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Philadelphia-area monologist Mike Daisy recently visited Vanuatu, and spent time amongst the disciples of the John Frum Movement.  He called the religious sect “the last of the cargo cults,” and marveled at its unconventional nature.  He recounted his trip to WHYY’s Marty Moss-Coane in an interview a couple of weeks ago.  He noted many of the observations of anthropologists who have studied cargo cults—the “bizarre” belief in the divine nature of Western technological advances, the more “bizarre” religious practices designed to lure the technological advances back, the depth of the conviction, etc.—but he also remained captivated by the fact that the people of Vanutau had little use for his American money despite their fascination with his American goods.  He mentioned there was virtually no use of a discernable currency on the entire island of Tanna, though he did note this is beginning to change subtly.  He was bewildered by that fact, and struggled to wrap his mind around the idea of how an entire island of people could operate without money.  It was as though Tanna had achieved the miraculous to remain outside of the reach of money.  This proved no small feat considering the West has obviously left an indelible impression on the island in its brief encounters with it.  Mr. Daisy found this miracle liberating and mystifying—his money was literally worthless in Tanna.   

imagespile-of-money-small1During the interview, Mr. Daisy admitted our culture would not allow him to relinquish his reliance on its money, but his time on Tanna caused him to reevaluate his belief in it.  He mentioned how when he asked an elder on Tanna why they had no currency; the elder answered by saying his people had no need for it.  The use of currency, he explained, was yet another custom, another cultural tradition that may have no necessary bearing on others.  The impression the custom of money, or any other foreign custom, leaves on another is subject to the culture’s acceptance of it.  The wrinkled pieces of paper he offered in exchange for goods in services was no more valuable than what the recipient believed it to be.  If an individual believed the dollar bills to be nothing more than wrinkled sheets of paper, then wrinkled pieces of paper they were.  Obviously, the revelation was not a novel one, yet the weight of its truth exceeded the weight of the gold that once backed the dollar bills Mr. Daisy kept in his wallet.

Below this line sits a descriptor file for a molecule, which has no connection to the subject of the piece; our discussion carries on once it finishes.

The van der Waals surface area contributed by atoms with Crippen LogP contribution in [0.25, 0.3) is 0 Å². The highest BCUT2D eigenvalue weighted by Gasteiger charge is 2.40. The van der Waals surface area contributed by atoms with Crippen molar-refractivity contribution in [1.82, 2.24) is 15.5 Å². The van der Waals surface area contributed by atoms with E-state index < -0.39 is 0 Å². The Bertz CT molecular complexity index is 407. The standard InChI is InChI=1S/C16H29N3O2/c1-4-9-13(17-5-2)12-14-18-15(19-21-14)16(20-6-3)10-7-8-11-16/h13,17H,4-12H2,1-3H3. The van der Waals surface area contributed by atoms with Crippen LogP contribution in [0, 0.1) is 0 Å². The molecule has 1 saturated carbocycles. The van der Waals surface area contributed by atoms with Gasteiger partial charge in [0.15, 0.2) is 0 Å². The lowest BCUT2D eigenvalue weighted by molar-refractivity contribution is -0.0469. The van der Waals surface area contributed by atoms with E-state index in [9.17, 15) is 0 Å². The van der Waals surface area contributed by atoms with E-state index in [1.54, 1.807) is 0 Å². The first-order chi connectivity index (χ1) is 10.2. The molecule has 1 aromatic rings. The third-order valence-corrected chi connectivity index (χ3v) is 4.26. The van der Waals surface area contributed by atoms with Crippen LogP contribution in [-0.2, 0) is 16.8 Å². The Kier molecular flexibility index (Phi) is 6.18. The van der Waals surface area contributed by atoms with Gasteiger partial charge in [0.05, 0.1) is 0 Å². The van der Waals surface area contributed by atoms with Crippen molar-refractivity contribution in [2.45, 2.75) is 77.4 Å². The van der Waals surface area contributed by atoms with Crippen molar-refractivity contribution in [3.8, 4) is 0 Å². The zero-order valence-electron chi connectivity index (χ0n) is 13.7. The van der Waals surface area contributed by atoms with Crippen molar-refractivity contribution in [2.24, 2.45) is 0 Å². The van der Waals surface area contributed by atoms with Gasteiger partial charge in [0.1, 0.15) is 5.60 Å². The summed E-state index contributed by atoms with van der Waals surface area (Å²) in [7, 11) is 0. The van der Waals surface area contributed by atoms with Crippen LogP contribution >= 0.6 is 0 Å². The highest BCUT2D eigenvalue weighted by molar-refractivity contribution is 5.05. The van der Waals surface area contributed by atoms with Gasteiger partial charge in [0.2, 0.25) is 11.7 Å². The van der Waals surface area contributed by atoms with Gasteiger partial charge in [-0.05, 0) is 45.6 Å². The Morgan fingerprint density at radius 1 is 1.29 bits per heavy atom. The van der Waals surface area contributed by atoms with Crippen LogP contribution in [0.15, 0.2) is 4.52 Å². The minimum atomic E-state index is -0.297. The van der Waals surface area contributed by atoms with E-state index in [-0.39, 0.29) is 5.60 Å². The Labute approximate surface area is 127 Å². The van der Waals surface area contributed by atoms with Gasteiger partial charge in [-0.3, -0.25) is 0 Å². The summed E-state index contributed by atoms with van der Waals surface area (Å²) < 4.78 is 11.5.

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With our obsessive discussions of our declining economy and rising unemployment rates, we easily take for granted the presumptions that drive the mechanisms of our financial systems.  Our economy revolves our faith in it.    Our currency is faith based.  Indeed it is in these minted coins and dollar bills we trust when we work in earnest to collect them.  Our belief in their value drives us to hold onto as many as we can.  This faith is one passed on by our fathers and one we have grown to accept.  Our money is only as valuable as we believe it is.  This preposterous belief that this wrinkled, mint-green-colored fabric will constitute an even exchange for our time, our energy and the best we have to offer is an absurd notion indeed.  Nevertheless, we all blindly adhere to such a faith everyday, and think little of our reliance on the concept.  We believe and do not question, as though we wait for John to come and bring us more.